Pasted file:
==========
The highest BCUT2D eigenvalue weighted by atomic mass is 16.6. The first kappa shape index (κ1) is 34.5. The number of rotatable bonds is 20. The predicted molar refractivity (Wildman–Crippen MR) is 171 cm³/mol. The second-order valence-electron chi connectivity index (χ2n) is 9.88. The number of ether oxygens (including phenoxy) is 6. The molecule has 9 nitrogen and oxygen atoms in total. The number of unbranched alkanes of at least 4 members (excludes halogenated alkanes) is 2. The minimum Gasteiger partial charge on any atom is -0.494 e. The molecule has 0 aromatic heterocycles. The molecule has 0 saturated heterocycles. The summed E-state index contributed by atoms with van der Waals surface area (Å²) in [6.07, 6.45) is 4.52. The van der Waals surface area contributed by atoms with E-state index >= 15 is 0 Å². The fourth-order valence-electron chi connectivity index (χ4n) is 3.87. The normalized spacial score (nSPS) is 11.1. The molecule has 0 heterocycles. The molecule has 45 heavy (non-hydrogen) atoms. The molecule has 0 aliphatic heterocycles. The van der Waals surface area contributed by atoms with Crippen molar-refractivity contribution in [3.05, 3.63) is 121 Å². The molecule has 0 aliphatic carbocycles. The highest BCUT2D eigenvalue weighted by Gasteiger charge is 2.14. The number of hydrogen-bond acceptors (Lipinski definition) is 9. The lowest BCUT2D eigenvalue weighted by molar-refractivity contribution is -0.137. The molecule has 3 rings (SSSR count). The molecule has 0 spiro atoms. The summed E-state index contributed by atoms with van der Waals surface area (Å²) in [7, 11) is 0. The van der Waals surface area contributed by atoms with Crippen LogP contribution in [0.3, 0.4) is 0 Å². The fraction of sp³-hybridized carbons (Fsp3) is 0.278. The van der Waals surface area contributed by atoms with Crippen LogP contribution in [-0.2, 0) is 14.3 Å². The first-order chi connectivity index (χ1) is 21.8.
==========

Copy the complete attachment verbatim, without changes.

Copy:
The highest BCUT2D eigenvalue weighted by atomic mass is 16.6. The first kappa shape index (κ1) is 34.5. The number of rotatable bonds is 20. The predicted molar refractivity (Wildman–Crippen MR) is 171 cm³/mol. The second-order valence-electron chi connectivity index (χ2n) is 9.88. The number of ether oxygens (including phenoxy) is 6. The molecule has 9 nitrogen and oxygen atoms in total. The number of unbranched alkanes of at least 4 members (excludes halogenated alkanes) is 2. The minimum Gasteiger partial charge on any atom is -0.494 e. The molecule has 0 aromatic heterocycles. The molecule has 0 saturated heterocycles. The summed E-state index contributed by atoms with van der Waals surface area (Å²) in [6.07, 6.45) is 4.52. The van der Waals surface area contributed by atoms with E-state index >= 15 is 0 Å². The fourth-order valence-electron chi connectivity index (χ4n) is 3.87. The normalized spacial score (nSPS) is 11.1. The molecule has 0 heterocycles. The molecule has 45 heavy (non-hydrogen) atoms. The molecule has 0 aliphatic heterocycles. The van der Waals surface area contributed by atoms with Crippen molar-refractivity contribution in [3.05, 3.63) is 121 Å². The molecule has 0 aliphatic carbocycles. The highest BCUT2D eigenvalue weighted by Gasteiger charge is 2.14. The number of hydrogen-bond acceptors (Lipinski definition) is 9. The lowest BCUT2D eigenvalue weighted by molar-refractivity contribution is -0.137. The molecule has 3 rings (SSSR count). The molecule has 0 spiro atoms. The summed E-state index contributed by atoms with van der Waals surface area (Å²) in [7, 11) is 0. The van der Waals surface area contributed by atoms with Crippen LogP contribution in [0.3, 0.4) is 0 Å². The fraction of sp³-hybridized carbons (Fsp3) is 0.278. The van der Waals surface area contributed by atoms with Crippen LogP contribution in [-0.2, 0) is 14.3 Å². The first-order chi connectivity index (χ1) is 21.8.